He tells Gordon that his son is playing the guitar at an upcoming talent show, and her tone softens. She asks if he and the mother can stay 500 feet apart at the event. 

Gordon commands the courtroom, in part because of her familiarity with Durham. But over the last seven years, the state has changed — and so has her work. 

She doesn’t know the younger lawyers, and they don’t know her. When she gets assigned to other counties, they don’t know what to expect from her. Smaller counties welcome visiting judges, but “in a sort of sucking up way that makes me a little uncomfortable.” 

“I don’t own the court system the way I used to,” Gordon said. 

By this she means she isn’t overseeing cases as often as she did as a District Court judge. But if owning the system also means making judicial decisions without the stress of re-election, Gordon might own the system more now than she ever did. 

‘It was like watching heads explode’

In North Carolina, defendants who participate in the state’s community service program must pay a $250 fee. But many can’t come up with the funds, Gordon said. Instead in Durham, judges order community service at a non-profit.

So that’s what Gordon ordered when she went to oversee criminal court in Alamance County, a region in north-central North Carolina that leans Republican.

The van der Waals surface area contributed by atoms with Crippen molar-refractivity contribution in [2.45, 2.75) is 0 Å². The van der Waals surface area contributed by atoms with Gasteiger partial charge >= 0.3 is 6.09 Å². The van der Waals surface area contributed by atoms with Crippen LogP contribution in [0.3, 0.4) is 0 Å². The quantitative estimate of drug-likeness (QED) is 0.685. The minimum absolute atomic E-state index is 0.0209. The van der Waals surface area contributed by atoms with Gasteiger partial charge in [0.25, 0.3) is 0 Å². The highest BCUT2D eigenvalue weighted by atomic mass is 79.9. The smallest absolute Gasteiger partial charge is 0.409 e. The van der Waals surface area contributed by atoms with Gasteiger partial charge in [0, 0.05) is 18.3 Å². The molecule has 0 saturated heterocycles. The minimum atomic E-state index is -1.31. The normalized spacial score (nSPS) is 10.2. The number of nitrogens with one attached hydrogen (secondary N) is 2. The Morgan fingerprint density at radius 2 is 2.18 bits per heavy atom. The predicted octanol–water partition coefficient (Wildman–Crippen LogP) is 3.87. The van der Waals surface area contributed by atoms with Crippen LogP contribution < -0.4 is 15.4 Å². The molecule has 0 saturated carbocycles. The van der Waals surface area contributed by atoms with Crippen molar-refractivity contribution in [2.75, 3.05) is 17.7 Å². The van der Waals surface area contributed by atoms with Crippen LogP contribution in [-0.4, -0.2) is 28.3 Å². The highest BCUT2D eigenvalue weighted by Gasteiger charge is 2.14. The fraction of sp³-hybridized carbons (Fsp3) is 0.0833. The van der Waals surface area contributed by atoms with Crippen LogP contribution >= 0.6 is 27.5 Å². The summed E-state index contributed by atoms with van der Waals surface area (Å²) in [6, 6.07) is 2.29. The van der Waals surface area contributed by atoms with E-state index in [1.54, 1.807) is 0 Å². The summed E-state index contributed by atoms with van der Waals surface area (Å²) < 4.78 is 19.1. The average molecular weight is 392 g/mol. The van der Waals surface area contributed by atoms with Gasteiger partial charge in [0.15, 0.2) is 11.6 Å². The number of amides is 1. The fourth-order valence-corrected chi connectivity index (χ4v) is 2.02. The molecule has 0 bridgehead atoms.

“It was like watching heads explode,” Gordon said, laughing. “They’d never seen this before. And I’m sure they were thinking, ‘Who is this progressive judge coming from Durham, that little blue hole?’” 

She could do that because she doesn’t plan to run for office again. As an emergency judge, Gordon doesn’t wonder if the lawyers like her judicial philosophy and will vote for her re-election, she said. She doesn’t worry about how she’ll raise campaign funds. And she doesn’t have to fret about whether someone will challenge her in the next election. 

“I just need to be on the right side of judicial standards, which makes me feel a little more independent about some of the things I can do and not do,” she said. “I just have to do the job that I think is a good job.” 

Re-election is an unspoken concern among sitting judges. Another emergency judge, Lunsford Long, noted that sometimes, sitting judges recuse themselves from a “hot-button type of case that’s going to have political ramifications.”